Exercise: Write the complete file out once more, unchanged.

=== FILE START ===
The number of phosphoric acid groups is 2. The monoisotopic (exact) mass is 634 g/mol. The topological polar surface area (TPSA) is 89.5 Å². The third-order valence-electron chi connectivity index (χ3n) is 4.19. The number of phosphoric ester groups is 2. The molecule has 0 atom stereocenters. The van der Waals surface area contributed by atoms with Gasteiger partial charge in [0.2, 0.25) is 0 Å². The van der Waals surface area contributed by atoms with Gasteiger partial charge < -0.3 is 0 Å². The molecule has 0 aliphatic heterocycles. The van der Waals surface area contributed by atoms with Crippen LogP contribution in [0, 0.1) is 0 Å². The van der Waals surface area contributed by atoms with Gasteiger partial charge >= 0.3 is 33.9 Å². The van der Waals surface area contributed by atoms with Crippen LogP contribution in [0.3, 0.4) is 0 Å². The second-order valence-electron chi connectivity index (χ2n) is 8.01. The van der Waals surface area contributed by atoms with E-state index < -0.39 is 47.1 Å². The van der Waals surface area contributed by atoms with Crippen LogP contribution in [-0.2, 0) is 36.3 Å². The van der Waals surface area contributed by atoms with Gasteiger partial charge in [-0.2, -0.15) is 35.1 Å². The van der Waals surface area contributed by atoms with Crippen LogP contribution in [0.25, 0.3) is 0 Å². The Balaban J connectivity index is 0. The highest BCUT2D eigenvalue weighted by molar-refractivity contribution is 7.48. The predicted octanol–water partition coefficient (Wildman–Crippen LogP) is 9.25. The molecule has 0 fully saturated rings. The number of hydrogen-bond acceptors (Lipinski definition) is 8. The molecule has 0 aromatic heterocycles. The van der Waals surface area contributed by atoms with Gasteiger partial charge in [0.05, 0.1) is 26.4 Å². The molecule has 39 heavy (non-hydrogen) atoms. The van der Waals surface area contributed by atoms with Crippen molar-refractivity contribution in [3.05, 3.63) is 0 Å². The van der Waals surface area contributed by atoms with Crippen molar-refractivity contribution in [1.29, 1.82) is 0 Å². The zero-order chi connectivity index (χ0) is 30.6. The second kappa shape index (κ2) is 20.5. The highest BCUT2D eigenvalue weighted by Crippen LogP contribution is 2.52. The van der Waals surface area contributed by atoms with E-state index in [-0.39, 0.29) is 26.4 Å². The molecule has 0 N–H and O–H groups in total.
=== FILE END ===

The number of phosphoric acid groups is 2. The monoisotopic (exact) mass is 634 g/mol. The topological polar surface area (TPSA) is 89.5 Å². The third-order valence-electron chi connectivity index (χ3n) is 4.19. The number of phosphoric ester groups is 2. The molecule has 0 atom stereocenters. The van der Waals surface area contributed by atoms with Gasteiger partial charge in [0.2, 0.25) is 0 Å². The van der Waals surface area contributed by atoms with Gasteiger partial charge < -0.3 is 0 Å². The molecule has 0 aliphatic heterocycles. The van der Waals surface area contributed by atoms with Crippen LogP contribution in [0, 0.1) is 0 Å². The van der Waals surface area contributed by atoms with Gasteiger partial charge >= 0.3 is 33.9 Å². The van der Waals surface area contributed by atoms with Crippen LogP contribution in [0.3, 0.4) is 0 Å². The second-order valence-electron chi connectivity index (χ2n) is 8.01. The van der Waals surface area contributed by atoms with E-state index < -0.39 is 47.1 Å². The van der Waals surface area contributed by atoms with Crippen LogP contribution in [-0.2, 0) is 36.3 Å². The van der Waals surface area contributed by atoms with Gasteiger partial charge in [-0.2, -0.15) is 35.1 Å². The van der Waals surface area contributed by atoms with Crippen LogP contribution in [0.25, 0.3) is 0 Å². The Balaban J connectivity index is 0. The highest BCUT2D eigenvalue weighted by molar-refractivity contribution is 7.48. The predicted octanol–water partition coefficient (Wildman–Crippen LogP) is 9.25. The molecule has 0 fully saturated rings. The number of hydrogen-bond acceptors (Lipinski definition) is 8. The molecule has 0 aromatic heterocycles. The van der Waals surface area contributed by atoms with Gasteiger partial charge in [0.05, 0.1) is 26.4 Å². The molecule has 39 heavy (non-hydrogen) atoms. The van der Waals surface area contributed by atoms with Crippen molar-refractivity contribution in [3.05, 3.63) is 0 Å². The van der Waals surface area contributed by atoms with Crippen molar-refractivity contribution in [1.29, 1.82) is 0 Å². The zero-order chi connectivity index (χ0) is 30.6. The second kappa shape index (κ2) is 20.5. The highest BCUT2D eigenvalue weighted by Crippen LogP contribution is 2.52. The van der Waals surface area contributed by atoms with E-state index in [-0.39, 0.29) is 26.4 Å². The molecule has 0 N–H and O–H groups in total.